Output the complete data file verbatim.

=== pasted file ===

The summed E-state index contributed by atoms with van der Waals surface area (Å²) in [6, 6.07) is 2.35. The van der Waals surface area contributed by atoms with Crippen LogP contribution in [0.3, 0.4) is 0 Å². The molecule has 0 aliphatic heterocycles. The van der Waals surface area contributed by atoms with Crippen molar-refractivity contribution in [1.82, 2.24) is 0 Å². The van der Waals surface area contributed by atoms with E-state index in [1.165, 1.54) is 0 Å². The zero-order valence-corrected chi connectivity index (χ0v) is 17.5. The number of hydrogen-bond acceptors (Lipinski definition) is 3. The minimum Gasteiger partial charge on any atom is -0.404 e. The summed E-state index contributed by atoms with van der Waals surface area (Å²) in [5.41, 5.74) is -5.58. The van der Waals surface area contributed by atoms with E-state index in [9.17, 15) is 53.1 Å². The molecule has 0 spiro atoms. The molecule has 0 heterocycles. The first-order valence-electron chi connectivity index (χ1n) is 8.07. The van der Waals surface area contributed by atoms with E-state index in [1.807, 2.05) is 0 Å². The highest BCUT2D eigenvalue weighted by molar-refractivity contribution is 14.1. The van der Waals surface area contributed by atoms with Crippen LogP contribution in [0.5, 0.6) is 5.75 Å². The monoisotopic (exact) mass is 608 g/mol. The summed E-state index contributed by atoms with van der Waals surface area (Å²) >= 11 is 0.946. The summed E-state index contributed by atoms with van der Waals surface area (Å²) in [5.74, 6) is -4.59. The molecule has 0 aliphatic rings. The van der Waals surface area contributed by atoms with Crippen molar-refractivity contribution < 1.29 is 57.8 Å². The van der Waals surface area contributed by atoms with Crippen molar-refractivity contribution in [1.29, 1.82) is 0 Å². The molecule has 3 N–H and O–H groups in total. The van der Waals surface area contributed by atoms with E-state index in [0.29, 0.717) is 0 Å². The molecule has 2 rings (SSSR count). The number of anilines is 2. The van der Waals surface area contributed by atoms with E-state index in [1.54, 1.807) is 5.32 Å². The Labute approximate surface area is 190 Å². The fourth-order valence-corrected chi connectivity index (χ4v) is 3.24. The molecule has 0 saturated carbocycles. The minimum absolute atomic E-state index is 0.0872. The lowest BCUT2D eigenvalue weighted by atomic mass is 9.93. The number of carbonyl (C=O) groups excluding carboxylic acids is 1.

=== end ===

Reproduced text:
The summed E-state index contributed by atoms with van der Waals surface area (Å²) in [6, 6.07) is 2.35. The van der Waals surface area contributed by atoms with Crippen LogP contribution in [0.3, 0.4) is 0 Å². The molecule has 0 aliphatic heterocycles. The van der Waals surface area contributed by atoms with Crippen molar-refractivity contribution in [1.82, 2.24) is 0 Å². The van der Waals surface area contributed by atoms with E-state index in [1.165, 1.54) is 0 Å². The zero-order valence-corrected chi connectivity index (χ0v) is 17.5. The number of hydrogen-bond acceptors (Lipinski definition) is 3. The minimum Gasteiger partial charge on any atom is -0.404 e. The summed E-state index contributed by atoms with van der Waals surface area (Å²) in [5.41, 5.74) is -5.58. The van der Waals surface area contributed by atoms with E-state index in [9.17, 15) is 53.1 Å². The molecule has 0 spiro atoms. The molecule has 0 heterocycles. The first-order valence-electron chi connectivity index (χ1n) is 8.07. The van der Waals surface area contributed by atoms with E-state index in [1.807, 2.05) is 0 Å². The highest BCUT2D eigenvalue weighted by molar-refractivity contribution is 14.1. The van der Waals surface area contributed by atoms with Crippen LogP contribution in [0.5, 0.6) is 5.75 Å². The monoisotopic (exact) mass is 608 g/mol. The summed E-state index contributed by atoms with van der Waals surface area (Å²) >= 11 is 0.946. The summed E-state index contributed by atoms with van der Waals surface area (Å²) in [5.74, 6) is -4.59. The molecule has 0 aliphatic rings. The van der Waals surface area contributed by atoms with Crippen molar-refractivity contribution < 1.29 is 57.8 Å². The van der Waals surface area contributed by atoms with Crippen molar-refractivity contribution in [1.29, 1.82) is 0 Å². The molecule has 3 N–H and O–H groups in total. The van der Waals surface area contributed by atoms with E-state index in [0.29, 0.717) is 0 Å². The molecule has 2 rings (SSSR count). The number of anilines is 2. The van der Waals surface area contributed by atoms with E-state index in [1.54, 1.807) is 5.32 Å². The Labute approximate surface area is 190 Å². The fourth-order valence-corrected chi connectivity index (χ4v) is 3.24. The molecule has 0 saturated carbocycles. The minimum absolute atomic E-state index is 0.0872. The lowest BCUT2D eigenvalue weighted by atomic mass is 9.93. The number of carbonyl (C=O) groups excluding carboxylic acids is 1.